So far October is living up to its reputation as a volatile month for stocks. On Wednesday the S&P 500 posted the best 1-day return of 2014 only to be erased by the worst day of 2014 on Thursday. After the dust settled, stocks ended the week lower. Weak European data has been the driving force leading markets lower. German industrial production dropped 4% from July to August, the largest one-month drop in 5 years. The chart on the right shows how the slowdown in Europe is not just isolated to the peripheral countries. S&P also lowered the outlook on France's credit rating to negative after dropping them from AA+ to AA last year. Finland which has been under pressure because of Russian sanctions was also cut to AA+ by S&P. Despite the overall weakness in the stock market utilities and consumer discretionary stocks held up quite well, which is normal in a period of uncertainty. This week I want to look at an unusual area of the market that has been red hot lately.
Several stocks and sectors have been impacted by the recent hysteria surrounding the ebola outbreak in west Africa. Ever since the first case of ebola was reported in the United States the public has reacted strongly, and as a result there have been many false alarms and panics. Investors have been punishing airline stocks in anticipation that travel will drop due to fears of passengers contracting ebola. However, stocks that sell hazmat gear and some small pharmaceutical companies that have experimental ebola drugs have grown into an outright bubble.
In many cases, some growth in stock price is to be expected. Governments and worried individuals will likely purchase hazmat suits and masks. However, the extent of the gains in some of these stocks is downright absurd. For example, a news report may come out that says someone is being tested for ebola and these stocks may rise 10% or more in a matter of hours on the news. The chart on the right shows an equally weighted portfolio of four of these stocks. This portfolio is up over 150% in the last three months. I would like to also make it clear that I am not advocating that investors purchase these stocks. In fact, I think it is safe to suspect that these stocks will all eventually revert back to, or close to their former prices. On the flipside, this doesn't mean that it is a great time to short these stocks; their price is no longer tied to fundamentals and they could easily accelerate another 50% higher from any news event. Active intraday traders will likely have a lot of fun trading these stocks, but they should probably be avoided by long term investors for now.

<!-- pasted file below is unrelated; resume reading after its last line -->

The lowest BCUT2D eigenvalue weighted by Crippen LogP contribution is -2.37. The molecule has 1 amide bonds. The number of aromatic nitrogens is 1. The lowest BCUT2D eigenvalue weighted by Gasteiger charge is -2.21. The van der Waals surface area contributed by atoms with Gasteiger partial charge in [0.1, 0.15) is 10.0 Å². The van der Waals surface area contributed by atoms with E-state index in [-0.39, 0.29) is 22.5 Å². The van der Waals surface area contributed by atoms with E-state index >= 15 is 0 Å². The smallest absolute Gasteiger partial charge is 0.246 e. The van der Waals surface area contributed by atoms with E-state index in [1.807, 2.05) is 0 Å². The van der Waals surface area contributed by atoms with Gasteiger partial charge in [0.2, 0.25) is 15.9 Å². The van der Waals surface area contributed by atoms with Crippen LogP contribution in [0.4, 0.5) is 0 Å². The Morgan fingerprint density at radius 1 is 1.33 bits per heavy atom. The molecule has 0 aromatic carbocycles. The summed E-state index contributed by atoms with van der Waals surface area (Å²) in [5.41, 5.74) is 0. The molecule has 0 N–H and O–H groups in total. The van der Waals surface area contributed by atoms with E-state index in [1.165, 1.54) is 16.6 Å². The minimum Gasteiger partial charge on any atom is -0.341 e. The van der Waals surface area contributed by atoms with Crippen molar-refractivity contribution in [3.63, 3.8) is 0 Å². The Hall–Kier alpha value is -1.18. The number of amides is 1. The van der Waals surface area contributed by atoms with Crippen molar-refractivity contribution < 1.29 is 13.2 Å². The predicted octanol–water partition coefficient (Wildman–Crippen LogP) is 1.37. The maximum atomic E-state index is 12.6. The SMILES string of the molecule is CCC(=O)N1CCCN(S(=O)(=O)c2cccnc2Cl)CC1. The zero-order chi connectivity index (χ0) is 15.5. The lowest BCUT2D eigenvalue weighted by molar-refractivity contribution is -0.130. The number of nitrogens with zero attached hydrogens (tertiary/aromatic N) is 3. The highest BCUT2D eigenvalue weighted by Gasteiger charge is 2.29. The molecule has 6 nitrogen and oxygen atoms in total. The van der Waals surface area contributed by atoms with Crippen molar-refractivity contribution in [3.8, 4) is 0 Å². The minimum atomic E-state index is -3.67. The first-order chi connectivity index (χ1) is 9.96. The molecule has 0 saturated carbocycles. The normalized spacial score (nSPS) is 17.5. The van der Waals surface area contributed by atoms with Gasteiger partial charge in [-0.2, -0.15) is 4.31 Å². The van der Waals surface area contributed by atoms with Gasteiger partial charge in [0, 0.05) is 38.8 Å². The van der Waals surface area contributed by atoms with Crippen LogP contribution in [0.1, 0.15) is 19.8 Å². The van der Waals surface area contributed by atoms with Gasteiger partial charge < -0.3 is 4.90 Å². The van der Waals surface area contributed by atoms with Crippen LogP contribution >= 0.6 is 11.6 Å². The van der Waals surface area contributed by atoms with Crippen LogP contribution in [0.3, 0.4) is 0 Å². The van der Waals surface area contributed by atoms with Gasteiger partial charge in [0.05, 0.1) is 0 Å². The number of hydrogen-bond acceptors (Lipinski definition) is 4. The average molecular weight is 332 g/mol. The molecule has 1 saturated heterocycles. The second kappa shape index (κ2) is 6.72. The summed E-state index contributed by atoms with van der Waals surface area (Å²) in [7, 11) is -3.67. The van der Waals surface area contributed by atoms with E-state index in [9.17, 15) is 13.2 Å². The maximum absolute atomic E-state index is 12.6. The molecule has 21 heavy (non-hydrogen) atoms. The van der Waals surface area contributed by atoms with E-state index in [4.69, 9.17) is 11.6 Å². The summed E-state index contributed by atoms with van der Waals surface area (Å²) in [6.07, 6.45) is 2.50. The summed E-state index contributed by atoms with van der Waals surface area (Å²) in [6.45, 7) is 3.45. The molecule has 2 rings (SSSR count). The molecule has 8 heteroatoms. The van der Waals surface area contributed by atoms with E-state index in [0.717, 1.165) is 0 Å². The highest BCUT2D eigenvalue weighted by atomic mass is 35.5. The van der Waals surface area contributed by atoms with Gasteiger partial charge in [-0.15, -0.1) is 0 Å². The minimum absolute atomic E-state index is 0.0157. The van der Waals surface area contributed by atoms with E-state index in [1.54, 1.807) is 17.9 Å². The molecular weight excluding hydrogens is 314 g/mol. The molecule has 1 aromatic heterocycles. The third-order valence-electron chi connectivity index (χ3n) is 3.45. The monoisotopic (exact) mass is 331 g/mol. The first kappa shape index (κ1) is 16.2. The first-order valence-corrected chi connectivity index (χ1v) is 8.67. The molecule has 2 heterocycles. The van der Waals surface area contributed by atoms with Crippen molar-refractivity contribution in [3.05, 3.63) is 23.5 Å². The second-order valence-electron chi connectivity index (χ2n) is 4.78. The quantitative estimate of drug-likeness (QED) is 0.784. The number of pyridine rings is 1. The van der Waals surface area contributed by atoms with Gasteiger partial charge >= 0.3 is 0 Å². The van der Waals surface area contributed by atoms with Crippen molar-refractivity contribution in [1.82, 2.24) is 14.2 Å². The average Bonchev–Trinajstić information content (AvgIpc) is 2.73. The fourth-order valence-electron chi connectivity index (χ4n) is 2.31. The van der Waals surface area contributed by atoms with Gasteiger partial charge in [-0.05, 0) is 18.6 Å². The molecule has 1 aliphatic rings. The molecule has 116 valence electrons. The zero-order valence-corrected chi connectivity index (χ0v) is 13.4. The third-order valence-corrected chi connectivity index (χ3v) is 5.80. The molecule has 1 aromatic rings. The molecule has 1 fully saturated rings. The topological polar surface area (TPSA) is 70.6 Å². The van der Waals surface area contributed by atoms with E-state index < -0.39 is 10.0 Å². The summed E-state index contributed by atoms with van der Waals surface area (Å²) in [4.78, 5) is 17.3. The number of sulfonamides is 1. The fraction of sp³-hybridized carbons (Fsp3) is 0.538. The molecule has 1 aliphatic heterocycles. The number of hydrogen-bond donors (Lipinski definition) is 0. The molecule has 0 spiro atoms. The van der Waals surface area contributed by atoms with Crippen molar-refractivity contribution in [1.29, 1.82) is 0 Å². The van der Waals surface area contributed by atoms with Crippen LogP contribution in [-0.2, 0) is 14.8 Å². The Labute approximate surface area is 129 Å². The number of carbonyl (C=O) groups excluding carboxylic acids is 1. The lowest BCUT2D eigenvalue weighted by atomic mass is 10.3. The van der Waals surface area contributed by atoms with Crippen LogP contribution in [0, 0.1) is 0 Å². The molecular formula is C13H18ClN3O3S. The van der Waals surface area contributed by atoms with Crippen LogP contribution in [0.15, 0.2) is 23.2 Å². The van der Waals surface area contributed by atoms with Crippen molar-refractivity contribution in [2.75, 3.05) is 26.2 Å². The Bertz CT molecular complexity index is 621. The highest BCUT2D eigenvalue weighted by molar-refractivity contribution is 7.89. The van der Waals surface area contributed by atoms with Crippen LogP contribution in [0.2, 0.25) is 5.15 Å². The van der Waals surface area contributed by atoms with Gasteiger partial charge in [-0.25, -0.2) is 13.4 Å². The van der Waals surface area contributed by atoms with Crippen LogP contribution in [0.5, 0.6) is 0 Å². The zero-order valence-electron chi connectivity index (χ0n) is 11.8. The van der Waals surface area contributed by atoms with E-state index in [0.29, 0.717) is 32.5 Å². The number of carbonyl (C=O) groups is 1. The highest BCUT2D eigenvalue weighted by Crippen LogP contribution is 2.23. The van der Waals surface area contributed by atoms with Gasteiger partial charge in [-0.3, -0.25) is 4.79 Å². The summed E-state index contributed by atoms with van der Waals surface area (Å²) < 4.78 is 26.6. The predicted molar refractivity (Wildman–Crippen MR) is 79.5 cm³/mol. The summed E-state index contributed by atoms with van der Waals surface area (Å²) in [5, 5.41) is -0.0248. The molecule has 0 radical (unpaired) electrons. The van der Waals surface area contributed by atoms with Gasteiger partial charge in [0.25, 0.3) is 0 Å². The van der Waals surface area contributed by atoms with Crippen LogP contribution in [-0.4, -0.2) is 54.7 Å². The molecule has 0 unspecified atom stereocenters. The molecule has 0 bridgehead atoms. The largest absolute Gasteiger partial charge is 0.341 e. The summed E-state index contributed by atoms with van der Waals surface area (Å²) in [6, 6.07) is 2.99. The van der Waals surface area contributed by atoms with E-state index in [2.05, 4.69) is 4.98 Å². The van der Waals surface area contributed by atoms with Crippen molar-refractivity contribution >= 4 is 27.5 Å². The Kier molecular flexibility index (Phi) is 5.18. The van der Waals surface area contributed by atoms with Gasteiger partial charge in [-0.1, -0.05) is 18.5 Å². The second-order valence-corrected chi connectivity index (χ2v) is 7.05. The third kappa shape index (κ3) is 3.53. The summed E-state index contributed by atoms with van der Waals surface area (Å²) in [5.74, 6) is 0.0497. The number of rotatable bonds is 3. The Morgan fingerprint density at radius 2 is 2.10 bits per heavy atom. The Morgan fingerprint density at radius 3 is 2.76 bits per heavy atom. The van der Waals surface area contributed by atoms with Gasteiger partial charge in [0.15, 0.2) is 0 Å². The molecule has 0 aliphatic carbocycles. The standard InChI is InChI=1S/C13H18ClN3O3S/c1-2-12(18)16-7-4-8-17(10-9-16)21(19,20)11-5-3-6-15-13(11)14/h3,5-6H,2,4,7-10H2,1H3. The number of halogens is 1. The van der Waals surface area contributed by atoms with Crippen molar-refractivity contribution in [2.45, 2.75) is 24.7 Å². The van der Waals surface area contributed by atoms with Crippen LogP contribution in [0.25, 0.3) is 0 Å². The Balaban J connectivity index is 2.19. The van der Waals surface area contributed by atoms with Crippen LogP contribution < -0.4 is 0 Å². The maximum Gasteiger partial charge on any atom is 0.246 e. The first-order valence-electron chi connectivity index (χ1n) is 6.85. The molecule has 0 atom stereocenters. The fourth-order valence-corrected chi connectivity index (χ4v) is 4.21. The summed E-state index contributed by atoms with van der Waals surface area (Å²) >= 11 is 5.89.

The next chart on the right shows the history of Alpha Pro Tech (APT). Alpha Pro Tech makes surgical masks and eye shields used in the medical industry. APT is a solid company that is by all means doing well financially and slowly growing their business, but the recent frenzy has pushed the stock price up over 50% in one day. Fast money traders have piled into the stock just like they did in 2003 during the SARS scare and again in 2009 during the Swine Flu scare. Remember those? After the fear of global pandemic faded APT's stock price also faded back to where it was before.
The ebola scare feeds on the the 'animal spirits' of investors by tapping into people's fear of ebola and their greed to get rich quick. Investors in these stocks are not even doing basic research into the underlying fundamentals of these companies. To illustrate this point, look at the intraday chart of infectious disease company Great Basin Scientific (GBSN) on the day of their IPO. Great Basin Scientific is a tiny company that happened to catch the excitement of stock promoters on Twitter and elsewhere. Some investors were promoting it as 'an ebola play' even though the company has nothing to do with ebola, it is simply in the infectious disease category. After reading the S-1 filing for GBSN it was clear that they had nothing to do with ebola and only have one approved test for c. Difficile . Furthermore, the first line under 'risk factors' in their S-1 should have been a clear warning for investors:
"We have a limited commercial history upon which to base our prospects, have not generated profits and do not expect to generate profits for the foreseeable future. We may never achieve or sustain profitability."
It could just be a coincidence, but shortly after I shared this information on the GBSN feed via Twitter, the stock began falling and continued to do so for the remainder of the day.
It is clear to me that ebola has created a bubble in many stocks and has also depressed certain areas of the market creating potential opportunities. Ebola is truly a horrifying disease that has the power to create fear that can bleed into the investing world. That said, I suspect that the ebola scare will be mostly forgotten in a few years. Ebola is not going to put the airlines out of business and it is not going to create a neverending cash flow stream for companies that sell hazmat suits. I think pharmaceutical companies like Tekmira and Chimerix would be wise to take advantage of these temporarily higher prices by issuing additional shares to raise money in order to combat this terrible disease.
|Index||Closing Price||Last Week||YTD|
|SPY (S&P 500 ETF)||190.54||-3.45%||3.17%|
|IWM (Russell 2000 ETF)||104.74||-4.74%||-9.21%|
|QQQ (Nasdaq 100 ETF)||94.44||-4.09%||7.37%|